History of the Collegiate Living Organization

NOTE: This narrative history was prepared in 1967, and has been edited slightly since then. Readers who identify errors or omissions are encouraged to contact one of the persons named in the "Contacts" link on this page. Readers may also wish to see the CLO entry on Wikipedia for additional information.


1932 was a year deep in the depression. In the Fall of that year, four Tallahassee boys found that the only way they could stay in school was to pool their efforts and their meager resources. They rented an apartment over a garage on a back street, did their own housework, cooking and dishwashing, and managed to live on $13.00 a month per man.

About the middle of the second month of operation, their garage apartment was forced to accommodate a fifth member, a friend who would have had to leave school because he could not earn enough to support himself at prevailing rates. Before the end of the first semester a new Governor was inaugurated and many state employees lost their jobs. Several Tallahassee boys found their incomes cut off) leaving them with very little to live on.

The plight of these home-town friends forced an expansion and reorganization of the group. Four new members were lodged in two rooms in an adjacent house and fed in the garage apartment. This marked conscious beginning of the Cooperative Living Organization as a means by which boys with small incomes might attend the University.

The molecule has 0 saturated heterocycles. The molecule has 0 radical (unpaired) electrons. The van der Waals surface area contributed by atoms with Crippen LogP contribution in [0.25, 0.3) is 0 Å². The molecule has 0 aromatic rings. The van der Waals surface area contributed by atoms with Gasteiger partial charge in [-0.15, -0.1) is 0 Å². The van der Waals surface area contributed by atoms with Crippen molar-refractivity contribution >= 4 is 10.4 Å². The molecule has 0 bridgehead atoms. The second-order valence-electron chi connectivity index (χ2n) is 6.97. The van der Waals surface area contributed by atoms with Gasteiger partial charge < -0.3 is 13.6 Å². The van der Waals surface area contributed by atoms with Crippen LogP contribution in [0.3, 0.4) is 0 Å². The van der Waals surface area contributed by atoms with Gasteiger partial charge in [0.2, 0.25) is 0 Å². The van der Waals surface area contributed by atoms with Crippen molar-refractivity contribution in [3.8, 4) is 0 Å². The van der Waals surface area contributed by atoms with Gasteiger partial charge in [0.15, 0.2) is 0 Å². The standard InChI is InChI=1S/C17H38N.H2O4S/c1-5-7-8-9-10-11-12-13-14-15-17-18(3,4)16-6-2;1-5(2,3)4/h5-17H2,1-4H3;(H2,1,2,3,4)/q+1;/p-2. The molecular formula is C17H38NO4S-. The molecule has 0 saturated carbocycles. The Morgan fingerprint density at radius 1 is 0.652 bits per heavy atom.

For the first time a formal election of officers was held. Two of the original four members became the first officers of our organization. Robert Carter (now prominent in the Florida State Board of Health) was elected Business Manager, and Joseph Burnett (now Director of World Mission Support of the American Baptist Convention) was elected House Manager.

The success of the first year saw the organization grow to 23 members occupying two houses at the beginning of the school year the next fall (l933), and a third elective office was added. However, friction developed among the members of the old house, and it was disbanded just before the Christmas Holidays. This left the new house with a membership 13 men, a terrific setback in the growth of the C.L.O.

This failure stimulated the formation of policies which have remained fundamental to the C.L.O. First of all, the C.L.O. learned that an organization of its nature could readily fail under either of two conditions: if it operated on too low an economic basis it would require too great a personal sacrifice and too many hardships of its members, and they would become dissatisfied; and if it operated on too lavish a scale it would no longer serve its purpose. So it was decided that assessments should always be set and all efforts should be made in order to obtain comfortable living conditions for the least amount of money possible.